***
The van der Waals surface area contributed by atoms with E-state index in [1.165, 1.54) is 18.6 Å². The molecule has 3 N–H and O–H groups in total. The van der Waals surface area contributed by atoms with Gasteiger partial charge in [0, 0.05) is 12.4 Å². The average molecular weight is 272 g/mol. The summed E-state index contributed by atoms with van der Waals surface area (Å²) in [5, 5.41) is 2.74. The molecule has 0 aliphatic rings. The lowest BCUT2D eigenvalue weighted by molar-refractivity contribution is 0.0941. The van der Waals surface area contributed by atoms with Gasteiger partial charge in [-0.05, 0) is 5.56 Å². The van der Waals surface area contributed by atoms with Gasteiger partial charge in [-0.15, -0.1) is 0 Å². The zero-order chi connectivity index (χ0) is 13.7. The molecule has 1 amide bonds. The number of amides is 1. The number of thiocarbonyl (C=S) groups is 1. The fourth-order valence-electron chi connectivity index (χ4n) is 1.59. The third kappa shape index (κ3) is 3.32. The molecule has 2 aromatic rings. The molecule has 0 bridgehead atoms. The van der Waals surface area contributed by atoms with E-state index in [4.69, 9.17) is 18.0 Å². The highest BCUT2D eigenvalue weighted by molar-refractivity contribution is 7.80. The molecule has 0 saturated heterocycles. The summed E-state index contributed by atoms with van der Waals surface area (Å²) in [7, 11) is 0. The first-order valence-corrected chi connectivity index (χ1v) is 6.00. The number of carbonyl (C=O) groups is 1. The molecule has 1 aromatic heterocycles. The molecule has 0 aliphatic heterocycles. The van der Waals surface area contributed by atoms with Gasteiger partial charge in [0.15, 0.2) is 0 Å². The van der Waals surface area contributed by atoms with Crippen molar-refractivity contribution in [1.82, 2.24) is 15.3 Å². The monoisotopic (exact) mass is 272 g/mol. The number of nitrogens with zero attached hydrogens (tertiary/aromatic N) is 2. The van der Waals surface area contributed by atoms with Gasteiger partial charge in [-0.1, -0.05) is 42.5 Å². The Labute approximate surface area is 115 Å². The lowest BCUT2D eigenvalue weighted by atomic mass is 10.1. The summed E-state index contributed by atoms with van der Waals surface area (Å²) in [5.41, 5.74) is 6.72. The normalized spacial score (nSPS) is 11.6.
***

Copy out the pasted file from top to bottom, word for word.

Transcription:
The van der Waals surface area contributed by atoms with E-state index in [1.165, 1.54) is 18.6 Å². The molecule has 3 N–H and O–H groups in total. The van der Waals surface area contributed by atoms with Gasteiger partial charge in [0, 0.05) is 12.4 Å². The average molecular weight is 272 g/mol. The summed E-state index contributed by atoms with van der Waals surface area (Å²) in [5, 5.41) is 2.74. The molecule has 0 aliphatic rings. The lowest BCUT2D eigenvalue weighted by molar-refractivity contribution is 0.0941. The van der Waals surface area contributed by atoms with Gasteiger partial charge in [-0.05, 0) is 5.56 Å². The van der Waals surface area contributed by atoms with Gasteiger partial charge in [-0.15, -0.1) is 0 Å². The zero-order chi connectivity index (χ0) is 13.7. The molecule has 1 amide bonds. The number of amides is 1. The number of thiocarbonyl (C=S) groups is 1. The fourth-order valence-electron chi connectivity index (χ4n) is 1.59. The third kappa shape index (κ3) is 3.32. The molecule has 2 aromatic rings. The molecule has 0 bridgehead atoms. The van der Waals surface area contributed by atoms with E-state index in [4.69, 9.17) is 18.0 Å². The highest BCUT2D eigenvalue weighted by molar-refractivity contribution is 7.80. The molecule has 0 saturated heterocycles. The summed E-state index contributed by atoms with van der Waals surface area (Å²) in [7, 11) is 0. The first-order valence-corrected chi connectivity index (χ1v) is 6.00. The number of carbonyl (C=O) groups is 1. The molecule has 1 aromatic heterocycles. The molecule has 0 aliphatic heterocycles. The van der Waals surface area contributed by atoms with Gasteiger partial charge in [0.15, 0.2) is 0 Å². The van der Waals surface area contributed by atoms with Crippen molar-refractivity contribution in [1.82, 2.24) is 15.3 Å². The monoisotopic (exact) mass is 272 g/mol. The number of nitrogens with zero attached hydrogens (tertiary/aromatic N) is 2. The van der Waals surface area contributed by atoms with Gasteiger partial charge in [-0.1, -0.05) is 42.5 Å². The Labute approximate surface area is 115 Å². The lowest BCUT2D eigenvalue weighted by atomic mass is 10.1. The summed E-state index contributed by atoms with van der Waals surface area (Å²) in [5.41, 5.74) is 6.72. The normalized spacial score (nSPS) is 11.6.